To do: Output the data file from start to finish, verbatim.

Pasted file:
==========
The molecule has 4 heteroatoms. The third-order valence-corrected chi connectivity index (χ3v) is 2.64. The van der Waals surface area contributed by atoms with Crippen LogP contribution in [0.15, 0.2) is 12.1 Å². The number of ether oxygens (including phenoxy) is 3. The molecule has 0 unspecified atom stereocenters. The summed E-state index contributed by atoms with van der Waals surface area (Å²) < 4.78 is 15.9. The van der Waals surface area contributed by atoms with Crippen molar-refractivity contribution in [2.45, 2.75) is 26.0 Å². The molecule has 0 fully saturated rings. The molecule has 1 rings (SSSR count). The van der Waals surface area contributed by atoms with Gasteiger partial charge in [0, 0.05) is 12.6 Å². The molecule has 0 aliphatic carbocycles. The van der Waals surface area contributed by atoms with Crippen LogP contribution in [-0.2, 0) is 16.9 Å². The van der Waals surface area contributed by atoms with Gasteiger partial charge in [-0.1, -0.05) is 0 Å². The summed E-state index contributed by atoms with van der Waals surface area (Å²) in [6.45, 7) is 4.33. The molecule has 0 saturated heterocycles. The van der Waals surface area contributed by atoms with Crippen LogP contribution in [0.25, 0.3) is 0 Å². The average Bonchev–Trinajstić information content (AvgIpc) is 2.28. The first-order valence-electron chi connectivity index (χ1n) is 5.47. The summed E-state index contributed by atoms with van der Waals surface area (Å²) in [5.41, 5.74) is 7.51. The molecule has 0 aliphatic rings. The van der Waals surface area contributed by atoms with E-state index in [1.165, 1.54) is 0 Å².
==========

The molecule has 4 heteroatoms. The third-order valence-corrected chi connectivity index (χ3v) is 2.64. The van der Waals surface area contributed by atoms with Crippen LogP contribution in [0.15, 0.2) is 12.1 Å². The number of ether oxygens (including phenoxy) is 3. The molecule has 0 unspecified atom stereocenters. The summed E-state index contributed by atoms with van der Waals surface area (Å²) < 4.78 is 15.9. The van der Waals surface area contributed by atoms with Crippen molar-refractivity contribution in [2.45, 2.75) is 26.0 Å². The molecule has 0 fully saturated rings. The molecule has 1 rings (SSSR count). The van der Waals surface area contributed by atoms with Gasteiger partial charge in [0, 0.05) is 12.6 Å². The molecule has 0 aliphatic carbocycles. The van der Waals surface area contributed by atoms with Crippen LogP contribution in [-0.2, 0) is 16.9 Å². The van der Waals surface area contributed by atoms with Gasteiger partial charge in [-0.1, -0.05) is 0 Å². The summed E-state index contributed by atoms with van der Waals surface area (Å²) in [6.45, 7) is 4.33. The molecule has 0 saturated heterocycles. The van der Waals surface area contributed by atoms with Crippen LogP contribution in [0.25, 0.3) is 0 Å². The average Bonchev–Trinajstić information content (AvgIpc) is 2.28. The first-order valence-electron chi connectivity index (χ1n) is 5.47. The summed E-state index contributed by atoms with van der Waals surface area (Å²) in [5.41, 5.74) is 7.51. The molecule has 0 aliphatic rings. The van der Waals surface area contributed by atoms with E-state index in [1.165, 1.54) is 0 Å².